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Josef Korbel School of International StudiesSié Chéou-Kang Center for International Security & Diplomacy

Peacbuilding. Photo credit UK Aid/DFID


Innovations in Peacebuilding

"Innovations in Peacebuilding" was a two-year research, dialogue, and policy project (2015-2017) that explores innovative ways in which international organizations, donors, governments, and local non-governmental organizations conduct activities aimed at conflict prevention and management, peacebuilding and reconciliation. The project explored this research question: How do norms affect mobilization dynamics in local settings in conflict-affected countries, and what are the implications for peacebuilding practice and effectiveness? The methodology featured new empirical research on Nepal and South Africa – two commonly cited peacebuilding successes – together with regional research on South and Southeast Asia (case studies on Myanmar and Thailand's "Deep South," East and Southern Africa (with case studies on Kenya and Rwanda), and Latin America (with case studies on Colombia and El Salvador) – compared to generate cross-national findings.

The project pursued three principal objectives and goals:

• First, it sought to advance knowledge on rights-based peacebuilding in conflict-affected countries in light of the interactions between internationally validated human rights frameworks and social mobilization at national and sub-national levels in the case-study countries (Nepal and South Africa) and in cross regional comparison (East and Southern Africa, South and Southeast Asia, and through secondary research in Latin America).

• Following, the project identified the effects of new actors in peacebuilding. Specifically, the project will identify new stakeholders that have emerged in Nepal and South Africa, and regionally in each South and Southeast Asia, East Africa and the Americas that have organized around human rights norms.

• Third, from this analysis of international-local interactions, the project identified innovations in peacebuilding practice through exploration of those rights-based approaches that may hold promise for addressing rights-based claims of social movements.

The project's integrated final report is available here. The various research products of the project – case studies and thematic papers – are currently under review for publication in major scholarly journals.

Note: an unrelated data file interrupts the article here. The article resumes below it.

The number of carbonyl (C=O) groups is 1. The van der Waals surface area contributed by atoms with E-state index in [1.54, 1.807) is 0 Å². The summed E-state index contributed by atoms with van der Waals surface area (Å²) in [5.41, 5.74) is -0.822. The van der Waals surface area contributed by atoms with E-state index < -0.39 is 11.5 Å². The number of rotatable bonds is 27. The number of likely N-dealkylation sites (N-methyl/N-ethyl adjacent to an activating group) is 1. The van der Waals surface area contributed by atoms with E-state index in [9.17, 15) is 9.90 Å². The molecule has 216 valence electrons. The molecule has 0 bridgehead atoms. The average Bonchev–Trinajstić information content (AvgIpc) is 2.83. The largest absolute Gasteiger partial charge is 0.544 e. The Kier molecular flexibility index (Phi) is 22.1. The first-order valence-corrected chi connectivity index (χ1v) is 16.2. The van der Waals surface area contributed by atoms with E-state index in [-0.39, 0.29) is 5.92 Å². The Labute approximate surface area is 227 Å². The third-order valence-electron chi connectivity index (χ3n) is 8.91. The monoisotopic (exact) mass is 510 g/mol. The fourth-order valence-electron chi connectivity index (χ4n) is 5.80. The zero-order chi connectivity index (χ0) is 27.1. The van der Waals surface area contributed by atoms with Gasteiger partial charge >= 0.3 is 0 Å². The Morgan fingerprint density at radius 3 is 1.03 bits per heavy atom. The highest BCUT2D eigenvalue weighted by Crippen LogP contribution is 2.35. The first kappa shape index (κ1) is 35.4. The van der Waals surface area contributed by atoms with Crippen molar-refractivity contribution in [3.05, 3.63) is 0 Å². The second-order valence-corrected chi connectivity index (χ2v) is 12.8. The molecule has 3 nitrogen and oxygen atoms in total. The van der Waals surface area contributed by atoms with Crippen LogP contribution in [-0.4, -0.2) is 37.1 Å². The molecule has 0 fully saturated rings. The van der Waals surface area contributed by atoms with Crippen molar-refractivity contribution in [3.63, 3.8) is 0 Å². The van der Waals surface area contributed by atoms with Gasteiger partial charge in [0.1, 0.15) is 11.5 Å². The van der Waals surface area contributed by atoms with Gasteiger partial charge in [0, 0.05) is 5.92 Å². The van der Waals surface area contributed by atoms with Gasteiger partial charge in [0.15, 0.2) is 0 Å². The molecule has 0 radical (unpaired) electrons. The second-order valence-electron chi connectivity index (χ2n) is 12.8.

The Project is funded by the Promoting New Actors and Innovative Approaches in the Field of Peacebuilding Public-Private Partnership for Peacebuilding (Px4) initiative of the Carnegie Corporation of New York and the Norwegian Ministry of Foreign Affairs.


Co-Principal Investigators:

  • Subindra Bogati, Founder and Chief Executive, Nepal Peacebuilding Initiative
  • Timothy D. Sisk,  Professor, Josef Korbel School of International Studies
  • Astri Suhrke, Senior Researcher, Chr. Michelsen Institute and Associate, Asia-Pacific College of Diplomacy, Australian National University
  • Hugo van der Merwe, Director of Research and Transitional Justice Programme Manager, Centre for the Study of Violence and Reconciliation in South Africa

Project Advisory Group: 

  • Mr. Mariano Aguirre, NOREF, Norwegian Peacebuilding Resource Center
  • Professor Mats Berdal, King's College London
  • Dr. Henk-Jan Brinkman, UN Peacebuilding Support Office
  • Professor Kristine Höglund, Uppsala University
  • Professor Caroline Hughes, University of Bradford
  • Dr. Sarah Lister, Director, Oslo Governance Center, UNDP
  • Professor Sigurn Skogly, Lancaster University Law School
  • Dr. Finn Stepputat, Danish Institute of International Studies
  • Dr. Gunnar Sørbø, Chr. Michelsen Institute
  • Dr. Massimo Tommasoli, Permanent Representative of International IDEA to the United Nations

Secondary Case Study Authors: 

Research Associates: